And again, Patsy DIRECTS the focus of the interview to how THEY can be trusted, which shows just how alert she was in spite of her drugged condition, and look what she does: she begins the decade long spin for the RST's BIGGEST talking point--they are too pious and good and love their children too much to have committed this crime. Trust them, America, in spite of all that has happened and all that will come. They're as American as apple pie and as solid as American capitalism.

    But not Christian enough to trust the Lord and go in for the LE questions that NEED TO BE ASKED AND ANSWERED to find the murderer of their child, after all, to keep that child killer away from other children and families. They don't love their murdered daughter THAT much, and they won't do THAT "anything for our children". Unless they're protecting a living child and sacrificing JonBenet for hiim.
  9. koldkase

    koldkase FFJ Senior Member

    I believe in PMPT, Schiller quoted JonBenet's dance teacher as saying SHE didn't teach JonBenet those suggestive moves. The teacher said Patsy would stay for the dance lesson and coaching and do the moves with JonBenet. PASTY TAUGHT JONBENET THOSE MOVES. You can see it in the pictures of Patsy herself in her pageant costumes. The same "open mouth" affectation is mimicked by JonBenet in pictures, as well.

    It does give one pause when you think about " The Prime...Brody" storyline, wherein the teacher consciously choses one of her minor-aged students to be the artist's lover, to maintain some control over the artist's affections when she can't allow her self-image to be tarnished by her own love and desire for him, because he's married. But the actual student who does become his lover is another, Sandy, not the one chosen by Miss Brody--an act of defiance by Sandy, who becomes bitter when she realizes she can't replace and best Brody in the artist's own heart, only stand-in for her. Sandy finally constructs the demise of Miss Brody, to stop Brody's sociopathic abuse of power over the students. Miss Brody sees herself in a carefully structured image which she uses her students to reinforce, and when that is challenged, she simply shifts to another mask, one of the suffering martyr. Sandy tries to shatter than one, as well, telling Brody the truth about being the artist's lover, accusing Brody of misguiding a student to her death with uninformed ideas and unrelenting ideals. Miss Brody dramatically counters, calling Sandy an assassin. Betrayed by one of her very own "girls".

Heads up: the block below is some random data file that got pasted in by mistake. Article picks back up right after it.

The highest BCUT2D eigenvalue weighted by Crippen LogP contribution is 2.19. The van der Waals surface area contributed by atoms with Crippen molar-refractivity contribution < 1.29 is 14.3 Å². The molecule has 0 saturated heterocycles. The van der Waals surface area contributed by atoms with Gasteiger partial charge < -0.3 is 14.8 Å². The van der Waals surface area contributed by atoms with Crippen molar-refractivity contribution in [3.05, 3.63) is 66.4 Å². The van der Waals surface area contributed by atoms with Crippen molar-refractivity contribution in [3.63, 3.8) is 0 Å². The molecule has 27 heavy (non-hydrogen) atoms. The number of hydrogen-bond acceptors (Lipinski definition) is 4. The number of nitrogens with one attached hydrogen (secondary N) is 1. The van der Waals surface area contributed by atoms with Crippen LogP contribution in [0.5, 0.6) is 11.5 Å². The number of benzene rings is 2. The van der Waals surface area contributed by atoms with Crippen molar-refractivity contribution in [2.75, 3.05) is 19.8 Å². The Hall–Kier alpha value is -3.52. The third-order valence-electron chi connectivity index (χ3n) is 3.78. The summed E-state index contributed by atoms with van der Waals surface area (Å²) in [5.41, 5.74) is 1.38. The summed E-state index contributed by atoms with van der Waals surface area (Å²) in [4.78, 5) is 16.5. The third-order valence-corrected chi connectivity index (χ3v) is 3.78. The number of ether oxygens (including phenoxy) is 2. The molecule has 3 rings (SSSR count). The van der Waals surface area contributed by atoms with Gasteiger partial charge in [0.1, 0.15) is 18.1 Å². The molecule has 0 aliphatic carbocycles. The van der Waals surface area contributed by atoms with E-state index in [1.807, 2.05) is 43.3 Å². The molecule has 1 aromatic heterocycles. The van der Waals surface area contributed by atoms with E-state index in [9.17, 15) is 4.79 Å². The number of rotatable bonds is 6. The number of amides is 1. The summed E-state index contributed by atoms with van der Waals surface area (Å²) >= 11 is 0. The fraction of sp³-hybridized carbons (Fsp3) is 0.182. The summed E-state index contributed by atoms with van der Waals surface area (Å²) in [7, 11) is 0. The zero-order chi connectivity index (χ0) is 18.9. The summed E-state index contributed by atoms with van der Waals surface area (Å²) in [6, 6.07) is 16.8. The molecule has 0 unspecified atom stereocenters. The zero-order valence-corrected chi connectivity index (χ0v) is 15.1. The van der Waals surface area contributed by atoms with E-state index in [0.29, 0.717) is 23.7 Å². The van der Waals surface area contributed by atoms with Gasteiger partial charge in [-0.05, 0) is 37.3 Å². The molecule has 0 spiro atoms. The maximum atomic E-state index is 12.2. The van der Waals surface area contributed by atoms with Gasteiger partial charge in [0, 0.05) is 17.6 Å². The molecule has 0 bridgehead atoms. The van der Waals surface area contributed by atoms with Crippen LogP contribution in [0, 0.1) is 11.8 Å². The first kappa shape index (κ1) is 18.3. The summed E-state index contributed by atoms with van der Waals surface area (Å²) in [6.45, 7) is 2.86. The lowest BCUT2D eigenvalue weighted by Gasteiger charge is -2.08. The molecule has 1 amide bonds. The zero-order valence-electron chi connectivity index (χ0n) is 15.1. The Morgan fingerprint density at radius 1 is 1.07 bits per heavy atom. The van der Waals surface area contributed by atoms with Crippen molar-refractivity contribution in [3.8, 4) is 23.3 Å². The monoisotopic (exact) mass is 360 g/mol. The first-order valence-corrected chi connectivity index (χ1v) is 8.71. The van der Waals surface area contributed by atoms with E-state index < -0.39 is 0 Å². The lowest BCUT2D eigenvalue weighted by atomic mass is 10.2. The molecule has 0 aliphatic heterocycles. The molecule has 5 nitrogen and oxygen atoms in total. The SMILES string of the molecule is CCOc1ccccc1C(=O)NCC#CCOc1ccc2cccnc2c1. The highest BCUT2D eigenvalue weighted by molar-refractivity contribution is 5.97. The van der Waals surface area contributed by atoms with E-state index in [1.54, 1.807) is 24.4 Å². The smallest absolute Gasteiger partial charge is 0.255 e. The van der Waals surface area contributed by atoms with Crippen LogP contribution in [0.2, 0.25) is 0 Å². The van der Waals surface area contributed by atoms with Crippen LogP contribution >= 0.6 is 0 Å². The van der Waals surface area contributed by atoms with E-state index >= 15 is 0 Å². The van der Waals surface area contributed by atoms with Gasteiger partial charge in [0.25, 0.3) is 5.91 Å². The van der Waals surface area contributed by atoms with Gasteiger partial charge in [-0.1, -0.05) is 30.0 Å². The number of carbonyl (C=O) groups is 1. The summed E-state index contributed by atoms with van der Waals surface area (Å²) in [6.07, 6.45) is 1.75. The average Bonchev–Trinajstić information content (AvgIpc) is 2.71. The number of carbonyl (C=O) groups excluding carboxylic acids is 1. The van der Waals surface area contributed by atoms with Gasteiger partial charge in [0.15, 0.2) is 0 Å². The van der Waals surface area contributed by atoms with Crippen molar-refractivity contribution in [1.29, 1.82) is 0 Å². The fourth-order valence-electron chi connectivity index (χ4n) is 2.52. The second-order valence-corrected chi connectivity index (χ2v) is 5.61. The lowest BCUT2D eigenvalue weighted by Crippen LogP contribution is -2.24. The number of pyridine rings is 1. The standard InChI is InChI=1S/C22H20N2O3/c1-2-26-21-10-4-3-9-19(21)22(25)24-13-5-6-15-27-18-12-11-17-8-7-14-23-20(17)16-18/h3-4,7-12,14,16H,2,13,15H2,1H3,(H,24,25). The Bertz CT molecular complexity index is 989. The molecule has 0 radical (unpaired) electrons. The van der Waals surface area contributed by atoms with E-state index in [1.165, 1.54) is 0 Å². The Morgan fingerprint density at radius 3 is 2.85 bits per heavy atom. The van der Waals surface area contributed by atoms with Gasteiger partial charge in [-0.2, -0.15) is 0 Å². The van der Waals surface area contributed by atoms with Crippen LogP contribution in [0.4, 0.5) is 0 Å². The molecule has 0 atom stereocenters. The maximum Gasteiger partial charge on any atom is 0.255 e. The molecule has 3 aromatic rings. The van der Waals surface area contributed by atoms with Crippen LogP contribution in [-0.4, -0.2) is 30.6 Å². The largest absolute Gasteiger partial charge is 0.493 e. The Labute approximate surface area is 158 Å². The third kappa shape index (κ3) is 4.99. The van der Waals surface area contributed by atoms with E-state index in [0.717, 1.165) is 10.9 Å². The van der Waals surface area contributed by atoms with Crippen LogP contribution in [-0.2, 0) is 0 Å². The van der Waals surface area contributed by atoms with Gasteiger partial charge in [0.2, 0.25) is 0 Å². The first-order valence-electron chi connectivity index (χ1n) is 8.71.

So, I have trouble figuring out to which one of these characters Patsy related. I need to get a copy of the play and find the monologue. I've read the online transcript of the movie, seen the movie, and read the play many years ago, but I can't quite figure out the monologue Patsy used. Do those of you who know this well know the monologue?

    Did Patsy feel her own mother, Nedra, was like the controlling Brody? Did Patsy have an illicit "lover" Patsy felt her mother sanctioned in some way? I believe that is possible and that could be the secret that led to the tragedy of epic proportions in this case. Did Patsy find herself becoming her mother/Brody when she became so controlling with the strict regiment for the pageant competition, with JonBenet becoming her "girl"? And who would have then been the illicit lover, the one who couldn't have Patsy so took the surrogate, the one molesting JonBenet? Was JonBenet becoming the "assassin" threatening to tell?

    Of course, I could be completely wrong, and we'll never know the truth, but there was something terrible going on in that family to lead to such violence, wasn't there? So speculation is all we have to figure out who that killer "out there" is/was.
  10. heymom

    heymom Member